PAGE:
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. Sep 2020 .
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Doctrines & Morals
 
 
Homilies/Reflections

The Memorial of St Augustine
By REV. FR. SAMUEL FREDERICK

1 Cor. 1:17-25, Mt. 25:1-13. In today's first reading, Paul addresses some of the difference between the Greeks and Jews and contrasts their pursuits in life to that of those who seek to have a relationship with God. To the Jews, God would never become human and end up dying on the Cross. The death of Jesus, as the Son of God, was preposterous to the Jewish understanding of the unique God as the glorious worker of wonders. To the Greeks, the fact that God would become human, suffer and die was illogical. Though their mythology pictured gods becoming human, they could not think that it made any sense for God to give up immortality and die in order to save others. Paul ends his message with the profound words that God is beyond our limited human comprehension. Like the Jews and Greeks, Jesus likens the "Reign of God" to the difference between wise and foolish virgins. 

Those who are wise prepare themselves for different possibilities, the foolish act without thinking. While the foolish try to correct their lack of thinking, they miss out on the revelation and celebration for which they were waiting. The Lord expects us to stay faithful, especially when our expectations of Him are not coming to pass. Keeping our lamps burning, letting our light shine to the end, amounts to doing the good works the Lord calls on us to do, for as long as we are able to do them. Today, we celebrate the memorial St Augustine of Hippo, whose mother's persistence, constant prayer and effort brought about his conversion. He is one of the four greatest Doctors of the Church and one of the most influential early Church fathers and leaders of Christendom. Augustine was surrounded by the many wickedness of the world. As he grew up, he began to be attracted by philosophical pursuits and learning, which was then dominated by pagan philosophers, prominent among the Greeks. Augustine was curious for knowledge and he was seeking for truth and satisfaction on knowledge and understanding. However, no matter how much he tried to find solace and satisfaction in human wisdom and in his adoption of the Manichaean heresy, in his hedonistic lifestyle and pursuit of worldly pleasures, none of these were able to satisfy him. It was then that the prayers and efforts of his mother, Monica, led him to St Ambrose of Milan who planted the seeds of faith in Augustine.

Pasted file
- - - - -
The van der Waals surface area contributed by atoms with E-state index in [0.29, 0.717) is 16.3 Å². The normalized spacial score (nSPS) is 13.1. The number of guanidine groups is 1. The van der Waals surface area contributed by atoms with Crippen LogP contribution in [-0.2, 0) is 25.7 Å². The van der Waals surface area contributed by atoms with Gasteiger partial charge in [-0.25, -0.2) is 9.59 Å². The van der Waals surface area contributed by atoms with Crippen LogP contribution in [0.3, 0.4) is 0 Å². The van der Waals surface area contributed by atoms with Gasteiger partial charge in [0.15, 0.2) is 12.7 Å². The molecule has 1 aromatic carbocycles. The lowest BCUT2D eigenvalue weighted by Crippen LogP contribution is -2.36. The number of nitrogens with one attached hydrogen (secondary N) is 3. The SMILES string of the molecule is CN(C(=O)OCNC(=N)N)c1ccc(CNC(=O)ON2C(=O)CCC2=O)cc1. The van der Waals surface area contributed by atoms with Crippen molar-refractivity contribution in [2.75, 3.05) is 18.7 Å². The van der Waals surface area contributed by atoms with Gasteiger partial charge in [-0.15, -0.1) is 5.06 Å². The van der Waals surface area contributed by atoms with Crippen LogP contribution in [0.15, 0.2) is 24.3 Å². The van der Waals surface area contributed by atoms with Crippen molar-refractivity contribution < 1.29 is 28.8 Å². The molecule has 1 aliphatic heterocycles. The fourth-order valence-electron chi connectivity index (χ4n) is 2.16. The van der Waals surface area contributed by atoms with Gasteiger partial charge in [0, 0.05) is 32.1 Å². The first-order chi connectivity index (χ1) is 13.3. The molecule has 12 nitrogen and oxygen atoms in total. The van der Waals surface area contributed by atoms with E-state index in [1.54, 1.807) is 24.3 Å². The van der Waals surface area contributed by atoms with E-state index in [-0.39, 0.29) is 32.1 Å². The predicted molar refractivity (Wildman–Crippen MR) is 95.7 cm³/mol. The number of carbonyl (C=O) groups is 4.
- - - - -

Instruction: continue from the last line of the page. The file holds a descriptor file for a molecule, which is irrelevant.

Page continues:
May the Lord help us to avoid wrongdoings, show us His mercy and make us prepare always for eternal life! Amen!! Keep safe, have a wonderful day!!!

 
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